Friday, April 2, 2010



The car, weaving carefully through the chaotic traffic of the Rajpur road, traveled earlier so many times and associated with a string of memories, soon took a turn to the Diversion Road to Mussoorie, and then branching off to a narrower road, new to me, twisting and turning up the steep gradient and then suddenly down a short cobbled path through a narrow gate, just wide enough for the Esteem to pass through. Set in the boundary wall of roughly hewn stones inscribed with 'AT LAST', the name of the house, written in bold letters, on the right handside post.

En route, I had learnt that the late Khandri,'Charlie' to his friends, had designed and supervised the construction of what he called his 'Dream House'. Unfortunately, the enjoyment of the fruits of his labour was woefully shot.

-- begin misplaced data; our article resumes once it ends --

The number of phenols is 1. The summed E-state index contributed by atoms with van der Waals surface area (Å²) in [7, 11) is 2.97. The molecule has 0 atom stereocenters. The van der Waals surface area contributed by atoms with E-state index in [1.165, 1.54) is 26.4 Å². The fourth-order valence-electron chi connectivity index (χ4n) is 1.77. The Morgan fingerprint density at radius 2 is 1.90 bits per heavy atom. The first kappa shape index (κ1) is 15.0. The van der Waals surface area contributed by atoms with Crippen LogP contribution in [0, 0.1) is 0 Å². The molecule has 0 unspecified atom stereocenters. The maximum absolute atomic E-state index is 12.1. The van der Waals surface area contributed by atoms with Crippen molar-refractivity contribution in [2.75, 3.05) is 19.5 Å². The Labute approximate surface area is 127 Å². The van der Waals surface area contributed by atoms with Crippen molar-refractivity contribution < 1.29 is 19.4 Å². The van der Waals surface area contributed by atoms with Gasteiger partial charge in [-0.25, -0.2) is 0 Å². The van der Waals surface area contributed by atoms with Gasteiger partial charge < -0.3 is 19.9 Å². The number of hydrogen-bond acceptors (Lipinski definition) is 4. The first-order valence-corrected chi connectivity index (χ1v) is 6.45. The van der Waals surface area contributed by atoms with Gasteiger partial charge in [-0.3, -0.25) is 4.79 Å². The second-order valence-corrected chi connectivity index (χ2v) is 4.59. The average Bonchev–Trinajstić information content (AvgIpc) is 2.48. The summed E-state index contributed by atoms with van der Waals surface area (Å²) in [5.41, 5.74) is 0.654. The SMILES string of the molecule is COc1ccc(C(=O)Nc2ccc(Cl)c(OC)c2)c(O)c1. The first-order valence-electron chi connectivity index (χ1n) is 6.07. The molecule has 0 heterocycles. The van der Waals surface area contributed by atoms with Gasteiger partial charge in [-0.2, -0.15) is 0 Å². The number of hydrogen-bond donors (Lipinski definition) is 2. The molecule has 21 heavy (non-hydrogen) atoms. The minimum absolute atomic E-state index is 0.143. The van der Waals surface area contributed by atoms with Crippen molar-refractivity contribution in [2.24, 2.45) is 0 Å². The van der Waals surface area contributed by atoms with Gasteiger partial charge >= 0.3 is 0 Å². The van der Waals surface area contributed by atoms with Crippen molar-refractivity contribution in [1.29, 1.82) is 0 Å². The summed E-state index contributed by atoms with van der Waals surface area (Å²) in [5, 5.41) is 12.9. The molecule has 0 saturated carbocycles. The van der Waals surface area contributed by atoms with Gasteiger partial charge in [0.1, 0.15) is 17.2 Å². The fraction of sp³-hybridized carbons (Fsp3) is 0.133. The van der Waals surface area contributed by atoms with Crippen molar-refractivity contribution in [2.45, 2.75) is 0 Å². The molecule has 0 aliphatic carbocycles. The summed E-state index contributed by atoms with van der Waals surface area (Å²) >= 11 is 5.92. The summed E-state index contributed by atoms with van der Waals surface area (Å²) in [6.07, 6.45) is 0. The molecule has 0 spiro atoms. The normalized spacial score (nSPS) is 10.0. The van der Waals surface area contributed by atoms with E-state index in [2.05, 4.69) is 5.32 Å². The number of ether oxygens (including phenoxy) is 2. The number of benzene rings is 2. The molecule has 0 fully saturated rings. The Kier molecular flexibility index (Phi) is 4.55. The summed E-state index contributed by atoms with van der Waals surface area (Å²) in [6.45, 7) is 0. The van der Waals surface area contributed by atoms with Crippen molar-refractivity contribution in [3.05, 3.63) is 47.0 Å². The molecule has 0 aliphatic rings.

The path ended at the carport with two new looking cars, an Esteem and a Santro parked in parallel. The house, quaint looking, a balanced design of the modern and the classic, was noticed later but first the eyes caught sight of the large collection of ornamental plants, some exotic the others more familiar, arranged aesthetically. The recent rains had added extra life to the plants and they were looking so cheerful and inviting. Ahead was a small pond with a wrought iron candlestick in the middle with an assortment of plants and creepers surrounding it.

A small pathway connected the natural beauty outside with the charm of the house inside. Entering the lobby, one was greeted with artifacts, antique and modern, arranged in perfect harmony. The Clock with Roman numerals and the swinging pendulum, so popular in the 30's hanging on the wall was the first to catch the eye. The Harmonium, with the foot-operated bellows in the corner, which reminded me of my school days and the music teacher, shared the space with the modern Computer and the push-button Phone on the table. There were numerous photos, pictures and paintings hanging on the four walls. A couple of flower arrangements added to the charm and the piles of hard-cover books stacked around showed the taste of the occupants. My eyes wandered unashamedly though with genuine interest and appreciation of the decor.